You have a half penny from Great Britain. This series runs during Queen Victoria's long reign, starting in 1838 and ending in 1901. Different versions of the coin bear the queen's likeness at various stages of her life, but the inscription always says Victoria DG (DG = Dei Gratia = by the grace of God). This page applies to farthings, pennies and half pennies dated between 1860 and 1894 that look like the coin shown.
FARTHING: 19 mm diameter
Sacagawea dollars are made of pure copper with an outer coating of manganese-brass. They are not gold (too bad!). They are worth one dollar in the United States. If you can find a coin in perfect, fully uncirculated condition, a collector might pay a few US dollars to add it to his or her collection.
From WikiSpaces: Beginning with the Achaemenian Dynasty and the leadership of King Darius I, the Persian Empire was able to demonstrate an impressive and unique artistic style and technique. During the Sasanian period (from which this coin comes), Persians were able to improve artwork. Coins and glass objects provide evidence for this transition and reveal the changes that the Persian Empire went through after the collapse of the Sasanian dynasty. Sasanian coins can be described as original works of art, unique and distinctive to the Persian Empire. Coinage at the end of the Sasanian period was mainly characterized by the royal portrait, inscription in Pahlavi around the king’s face, and the Zoroastrian fire-altar on the reverse. All of these visual aspects were soon impacted by the transition to Islam.
Constantine X Doukas was an old man when he came to power in 1059 AD. He made the poor decision of trying to save money by disbanding local garrisons and militia, instead counting on agreements with mercenaries if the need of defense should arise. This didn't work out, and over the course of Constantine X's reign, the Byzantine empire lost territory to the Normans in Italy, the Bulgars in Bulgaria, the Seljuks in Turkey, and the Oghuz Turks in the Balkans.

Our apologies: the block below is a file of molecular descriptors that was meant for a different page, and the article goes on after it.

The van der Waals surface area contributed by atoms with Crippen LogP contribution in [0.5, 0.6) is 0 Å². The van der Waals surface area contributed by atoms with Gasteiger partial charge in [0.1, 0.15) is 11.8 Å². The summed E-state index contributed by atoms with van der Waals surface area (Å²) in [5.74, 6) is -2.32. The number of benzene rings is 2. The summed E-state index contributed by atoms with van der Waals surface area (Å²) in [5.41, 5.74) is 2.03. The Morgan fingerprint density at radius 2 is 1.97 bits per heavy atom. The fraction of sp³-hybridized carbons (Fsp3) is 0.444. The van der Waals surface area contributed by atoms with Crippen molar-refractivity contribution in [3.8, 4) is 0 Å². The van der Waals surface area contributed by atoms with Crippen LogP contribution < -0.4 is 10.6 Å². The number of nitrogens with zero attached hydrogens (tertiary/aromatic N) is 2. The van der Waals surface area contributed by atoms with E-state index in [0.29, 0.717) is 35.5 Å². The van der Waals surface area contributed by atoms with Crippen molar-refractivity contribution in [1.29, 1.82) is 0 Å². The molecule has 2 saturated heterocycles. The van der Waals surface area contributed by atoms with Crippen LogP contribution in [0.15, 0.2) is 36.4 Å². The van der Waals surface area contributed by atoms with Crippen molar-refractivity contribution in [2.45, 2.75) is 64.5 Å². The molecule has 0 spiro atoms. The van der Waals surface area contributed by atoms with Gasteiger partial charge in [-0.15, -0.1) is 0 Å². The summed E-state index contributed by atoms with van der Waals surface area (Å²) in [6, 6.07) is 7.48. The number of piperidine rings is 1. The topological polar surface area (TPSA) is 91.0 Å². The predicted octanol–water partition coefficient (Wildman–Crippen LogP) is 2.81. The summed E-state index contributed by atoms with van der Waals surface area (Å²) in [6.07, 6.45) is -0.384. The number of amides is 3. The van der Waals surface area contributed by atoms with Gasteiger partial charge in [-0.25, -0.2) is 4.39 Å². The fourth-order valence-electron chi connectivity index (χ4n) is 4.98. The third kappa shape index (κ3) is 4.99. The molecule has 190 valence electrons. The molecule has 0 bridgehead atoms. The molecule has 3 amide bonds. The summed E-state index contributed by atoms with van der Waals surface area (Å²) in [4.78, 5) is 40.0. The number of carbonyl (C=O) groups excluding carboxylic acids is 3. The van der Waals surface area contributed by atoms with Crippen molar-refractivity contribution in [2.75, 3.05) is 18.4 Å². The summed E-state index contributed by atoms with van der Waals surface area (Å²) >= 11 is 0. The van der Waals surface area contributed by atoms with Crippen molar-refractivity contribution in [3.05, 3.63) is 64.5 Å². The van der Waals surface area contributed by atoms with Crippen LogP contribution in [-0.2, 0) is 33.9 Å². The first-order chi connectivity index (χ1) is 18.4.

These medium-sized gold coins were made of old remelted issues, and they often carry impurities in the form of silver, bits of copper, or electrum (a naturally occurring alloy of gold and silver). The Greek inscriptions read '+IhS IXS REX REGNANTINM' (Jesus Christ, king of kings') on the obverse (convex side), and 'KWN RACΛ O DOVKAC' (Con[stantine] ???? Doukas) on the reverse (concave side). In David R. Sear's catalog of Byzantine coins, this type is found as #1847. Sometimes there's an X on the shaft of the standard, but this doesn't change value.
Nice coin, sir or madam. You have a United States trade dollar which were issued between 1873 and 1885 for use overseas. These coins carry no mint mark, S mint marks, and CC mint marks, and the CC mint marks are the most valuable (like yours!) There are also plenty of counterfeit trade dollars (see below) -- fakes are worth zero.
In average circulated condition, with scratches and stains as you describe, figure a catalog value of $50 to $200 US dollars, depending on the severity of the scratch and stain damage. You see damaged traded dollars a lot; the un-damaged ones are much more valuable. Be sure you understand what 'catalog' means. It is a weasel word, as explained under the Important Terminology link at the upper left.
These are two of many different medals and tokens made to commemorate the Confederate States of America. The dollars and half dollars that look like our photo are modern novelty pieces and not a real coins. As far as we know, these were only made out of base metal and do not contain any precious metal. Values are low
A collector might pay $10 to $15 (U.S. dollars) for a nice, undamaged example. A coin dealer may offer a dollar or two.